These days I am reading “Probabilistic Methods for Algorithmic Discrete Mathematics.” Alon‘s probabilistic proofs are usually beautiful. This one (Theorem 6.1) that I saw today was not an exception. It is really simple to understand, but also very elegant. I can’t help admiring it. It is brilliant. That’s the reason that I like the probabilistic method: because it is full of beautiful proofs. I wish I could write a similar proof someday.

## Archive for April, 2010

### a nice probabilistic argument by Alon

April 12, 2010### my approximation algorithms talk and some other news

April 8, 2010- Yesterday I had a talk for the “approximation algorithms” course. The title of my talk was “Approximating the Number of Perfect Matchings in Bipartite Graphs” and I presented an algorithm of Jerrum and Sinclair, developed in 1988. I had spent a lot of time (3-4 days) preparing the slides (actually for this talk I learned to use the Beamer package to create LaTeX-based presentations, and the TikZ/PGF package for creating the graphics) and the result was very good, I liked my slides, and I got positive feedback from the audience. The slides can be found here. In a part of the algorithm I described, a Markov chain was used, and to introduce the concept to the audience, I used the intuition of “random walk on a graph” instead of the formal definition. The picture you see above was one of the slides used to illustrate the distribution of a random walker (a happy ghost in this picture) on the vertices of the underlying graph. I was really relieved after the talk since I am not used to present in English.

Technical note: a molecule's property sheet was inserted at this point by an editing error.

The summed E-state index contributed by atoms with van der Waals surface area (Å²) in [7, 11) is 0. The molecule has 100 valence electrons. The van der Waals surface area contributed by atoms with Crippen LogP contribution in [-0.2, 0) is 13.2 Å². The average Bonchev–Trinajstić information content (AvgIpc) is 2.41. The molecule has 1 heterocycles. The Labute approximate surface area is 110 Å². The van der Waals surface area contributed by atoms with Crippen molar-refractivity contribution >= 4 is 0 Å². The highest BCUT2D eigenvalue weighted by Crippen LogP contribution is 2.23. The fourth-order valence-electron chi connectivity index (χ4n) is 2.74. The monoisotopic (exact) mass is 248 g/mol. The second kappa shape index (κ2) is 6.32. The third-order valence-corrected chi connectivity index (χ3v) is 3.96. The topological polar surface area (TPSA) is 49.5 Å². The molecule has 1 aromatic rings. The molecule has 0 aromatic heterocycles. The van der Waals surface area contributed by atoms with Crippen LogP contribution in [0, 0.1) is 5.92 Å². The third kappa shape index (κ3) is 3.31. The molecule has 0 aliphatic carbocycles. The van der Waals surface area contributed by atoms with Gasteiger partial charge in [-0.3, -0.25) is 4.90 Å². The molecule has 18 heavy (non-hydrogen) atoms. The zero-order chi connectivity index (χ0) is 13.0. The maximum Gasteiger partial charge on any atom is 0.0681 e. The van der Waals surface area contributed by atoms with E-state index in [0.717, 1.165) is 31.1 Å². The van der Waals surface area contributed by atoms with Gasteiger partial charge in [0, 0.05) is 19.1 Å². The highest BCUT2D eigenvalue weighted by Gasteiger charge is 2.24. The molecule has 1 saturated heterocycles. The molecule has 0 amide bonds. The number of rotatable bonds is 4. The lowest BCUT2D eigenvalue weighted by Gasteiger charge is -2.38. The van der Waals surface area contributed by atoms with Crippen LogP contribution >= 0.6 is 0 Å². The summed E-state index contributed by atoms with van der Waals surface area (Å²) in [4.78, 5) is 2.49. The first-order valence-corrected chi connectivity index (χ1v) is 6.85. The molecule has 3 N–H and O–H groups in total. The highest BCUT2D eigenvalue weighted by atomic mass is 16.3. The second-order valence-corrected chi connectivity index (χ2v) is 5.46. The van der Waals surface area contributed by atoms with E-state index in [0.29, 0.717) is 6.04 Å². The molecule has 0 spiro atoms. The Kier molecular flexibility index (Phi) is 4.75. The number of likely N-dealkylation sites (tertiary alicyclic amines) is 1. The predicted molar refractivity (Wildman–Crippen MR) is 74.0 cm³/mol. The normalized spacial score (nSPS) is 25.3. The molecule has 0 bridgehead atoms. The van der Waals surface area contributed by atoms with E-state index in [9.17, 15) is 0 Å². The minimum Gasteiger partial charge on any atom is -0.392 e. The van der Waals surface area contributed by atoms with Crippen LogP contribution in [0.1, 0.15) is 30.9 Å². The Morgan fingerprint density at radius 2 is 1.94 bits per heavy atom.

- The paper I posted about two months ago was accepted in Ars Combinatoria. Another paper which I worked on in the same team (when I was an undergrad) was also recently accepted to appear in Graphs and Combinatorics after some revisions, yoohooo !
- The Winter 2010 term is almost finished – I have one final exam (integer programming) and I have to submit the final report for approximation algorithms. I spent most of my time on the courses, and I also read a few papers of Nick (my supervisor).
- My plan for the next term: I will attend the First Montreal Spring School in Graph Theory in May, and when I return, I will focus on my research (random graphs) and read related stuff (some ideas: The probabilistic methods by Alon-Spencer, Randomized Algorithms by Motwani-Raghavan, Lectures on Random Graphs and Survey on Regular Random graphs by Nick). I won’t take any course but may audit computational geometry from computer science. What a pity I didn’t attend the “Multi-agent Systems” course offered in Winter 2010 in CS.
- A graph theory problem: Prove that there exists an integer k, such that for any connected graph G with more than 2 vertices, one can assign a label from {1,2,…,k} to each edge, such that the sum of the labels of edges incident to every vertex defines a proper coloring for the graph. It has been conjectured that k=3 works, and the currently best known bound is k=5. I think it is a cute problem, see here for more info.